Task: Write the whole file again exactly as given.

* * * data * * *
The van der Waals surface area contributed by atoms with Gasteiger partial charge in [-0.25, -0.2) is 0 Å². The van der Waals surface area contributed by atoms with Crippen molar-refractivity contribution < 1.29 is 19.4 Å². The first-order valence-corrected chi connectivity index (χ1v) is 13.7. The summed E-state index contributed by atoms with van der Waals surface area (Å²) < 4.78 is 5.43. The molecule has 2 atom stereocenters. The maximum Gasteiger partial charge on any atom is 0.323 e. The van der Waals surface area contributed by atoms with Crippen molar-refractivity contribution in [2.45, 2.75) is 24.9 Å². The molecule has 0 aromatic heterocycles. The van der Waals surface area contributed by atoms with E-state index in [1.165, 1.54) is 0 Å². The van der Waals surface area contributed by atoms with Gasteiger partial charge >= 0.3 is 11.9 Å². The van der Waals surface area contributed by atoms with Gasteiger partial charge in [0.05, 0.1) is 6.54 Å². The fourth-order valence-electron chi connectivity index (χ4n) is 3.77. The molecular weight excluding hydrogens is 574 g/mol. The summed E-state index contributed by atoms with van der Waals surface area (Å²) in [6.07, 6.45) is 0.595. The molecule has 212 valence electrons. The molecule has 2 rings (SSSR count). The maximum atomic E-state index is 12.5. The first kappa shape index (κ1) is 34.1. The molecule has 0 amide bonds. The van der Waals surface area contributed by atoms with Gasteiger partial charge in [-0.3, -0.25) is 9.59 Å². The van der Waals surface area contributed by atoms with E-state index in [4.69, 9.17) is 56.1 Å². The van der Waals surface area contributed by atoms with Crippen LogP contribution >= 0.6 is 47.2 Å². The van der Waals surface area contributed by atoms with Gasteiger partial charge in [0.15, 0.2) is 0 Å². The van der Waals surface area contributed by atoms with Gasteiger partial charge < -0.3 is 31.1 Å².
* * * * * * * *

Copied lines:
The van der Waals surface area contributed by atoms with Gasteiger partial charge in [-0.25, -0.2) is 0 Å². The van der Waals surface area contributed by atoms with Crippen molar-refractivity contribution < 1.29 is 19.4 Å². The first-order valence-corrected chi connectivity index (χ1v) is 13.7. The summed E-state index contributed by atoms with van der Waals surface area (Å²) < 4.78 is 5.43. The molecule has 2 atom stereocenters. The maximum Gasteiger partial charge on any atom is 0.323 e. The van der Waals surface area contributed by atoms with Crippen molar-refractivity contribution in [2.45, 2.75) is 24.9 Å². The molecule has 0 aromatic heterocycles. The van der Waals surface area contributed by atoms with E-state index in [1.165, 1.54) is 0 Å². The van der Waals surface area contributed by atoms with Gasteiger partial charge >= 0.3 is 11.9 Å². The van der Waals surface area contributed by atoms with Gasteiger partial charge in [0.05, 0.1) is 6.54 Å². The fourth-order valence-electron chi connectivity index (χ4n) is 3.77. The molecular weight excluding hydrogens is 574 g/mol. The summed E-state index contributed by atoms with van der Waals surface area (Å²) in [6.07, 6.45) is 0.595. The molecule has 212 valence electrons. The molecule has 2 rings (SSSR count). The maximum atomic E-state index is 12.5. The first kappa shape index (κ1) is 34.1. The molecule has 0 amide bonds. The van der Waals surface area contributed by atoms with Gasteiger partial charge in [-0.3, -0.25) is 9.59 Å². The van der Waals surface area contributed by atoms with E-state index in [4.69, 9.17) is 56.1 Å². The van der Waals surface area contributed by atoms with Crippen LogP contribution >= 0.6 is 47.2 Å². The van der Waals surface area contributed by atoms with Gasteiger partial charge in [0.15, 0.2) is 0 Å². The van der Waals surface area contributed by atoms with Gasteiger partial charge < -0.3 is 31.1 Å².